New US Study: Compromise Health Law Changes Would Have Little Effect

A bipartisan measure to stabilize the U.S. health insurance markets would save the government money, but do little to cut the cost of premiums for consumers or substantially change the number of people who have insurance to help pay their medical bills, a new independent study concluded Wednesday.

With Republican efforts stalled in Congress to dismantle national health policies championed by former President Barack Obama, two senators, Republican Lamar Alexander and Democrat Patty Murray, reached an accord to keep markets for individual insurance buyers from collapsing.

Good news, bad news

In the new analysis, the Congressional Budget Office (CBO) said the compromise crafted by Alexander and Murray would cut the government’s deficit by $3.8 billion over the next decade, but “would not substantially change the number of people with health insurance coverage.” The CBO earlier said the Republican replacement plans would have cut 20 million or more people from insurance rolls.

While there is bipartisan support for the Alexander-Murray compromise in the Senate, Republican leaders who control the congressional legislative agenda have yet to commit that there will be a vote on it. Republicans have tried dozens of times over the past seven years, all unsuccessfully, to repeal the Affordable Care Act, popularly known as Obamacare. Their latest attempts to undermine the law failed in several key votes earlier this year.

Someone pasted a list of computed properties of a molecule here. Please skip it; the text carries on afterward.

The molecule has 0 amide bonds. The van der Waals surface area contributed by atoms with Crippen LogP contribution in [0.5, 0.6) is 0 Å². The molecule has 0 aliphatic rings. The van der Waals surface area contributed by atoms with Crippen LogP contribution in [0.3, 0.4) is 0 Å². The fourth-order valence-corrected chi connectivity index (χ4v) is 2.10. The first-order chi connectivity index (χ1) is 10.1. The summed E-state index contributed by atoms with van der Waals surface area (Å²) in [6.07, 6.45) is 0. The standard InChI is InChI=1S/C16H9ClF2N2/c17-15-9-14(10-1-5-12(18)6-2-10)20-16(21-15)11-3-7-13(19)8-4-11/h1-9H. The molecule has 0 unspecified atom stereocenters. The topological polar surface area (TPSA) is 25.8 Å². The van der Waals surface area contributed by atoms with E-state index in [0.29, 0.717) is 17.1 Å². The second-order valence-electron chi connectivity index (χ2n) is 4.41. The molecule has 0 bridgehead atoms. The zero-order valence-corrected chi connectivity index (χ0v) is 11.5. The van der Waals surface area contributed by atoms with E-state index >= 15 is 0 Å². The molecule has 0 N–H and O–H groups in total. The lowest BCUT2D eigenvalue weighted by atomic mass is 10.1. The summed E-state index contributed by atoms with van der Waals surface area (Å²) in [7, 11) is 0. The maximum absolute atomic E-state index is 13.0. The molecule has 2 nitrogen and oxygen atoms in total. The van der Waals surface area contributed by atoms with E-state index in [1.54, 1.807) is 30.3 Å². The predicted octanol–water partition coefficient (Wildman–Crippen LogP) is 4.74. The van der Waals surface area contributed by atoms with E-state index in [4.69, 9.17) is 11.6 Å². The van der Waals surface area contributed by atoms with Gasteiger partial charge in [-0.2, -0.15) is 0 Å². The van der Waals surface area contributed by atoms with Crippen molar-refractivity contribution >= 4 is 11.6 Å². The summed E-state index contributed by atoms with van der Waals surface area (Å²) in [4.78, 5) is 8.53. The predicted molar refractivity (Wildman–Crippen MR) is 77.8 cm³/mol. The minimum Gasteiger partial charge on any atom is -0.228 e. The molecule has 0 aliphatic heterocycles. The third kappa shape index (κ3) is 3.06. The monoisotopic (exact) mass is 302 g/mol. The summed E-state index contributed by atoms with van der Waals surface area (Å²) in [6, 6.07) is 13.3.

However, key legislative leaders say the Alexander-Murray health care changes could be added to other measures that lawmakers will be debating as current government funding expires in early December.

Limited support

President Donald Trump has voiced some support for the Alexander-Murray pact, but said he wants other changes to curb payments to insurance companies as compensation for their providing lower-cost policies to poorer Americans.

About 20 million people who previously had no health insurance have gained coverage under Obamacare, but Republicans have long viewed the law as government overreach, chiefly because it requires virtually all Americans to buy insurance or pay a fine if they do not.

Most American workers get their health insurance coverage through their employers, while the government pays for much of the coverage for older and poorer people.

Individuals who buy their own insurance are most affected by the debate over the fate of Obamacare.

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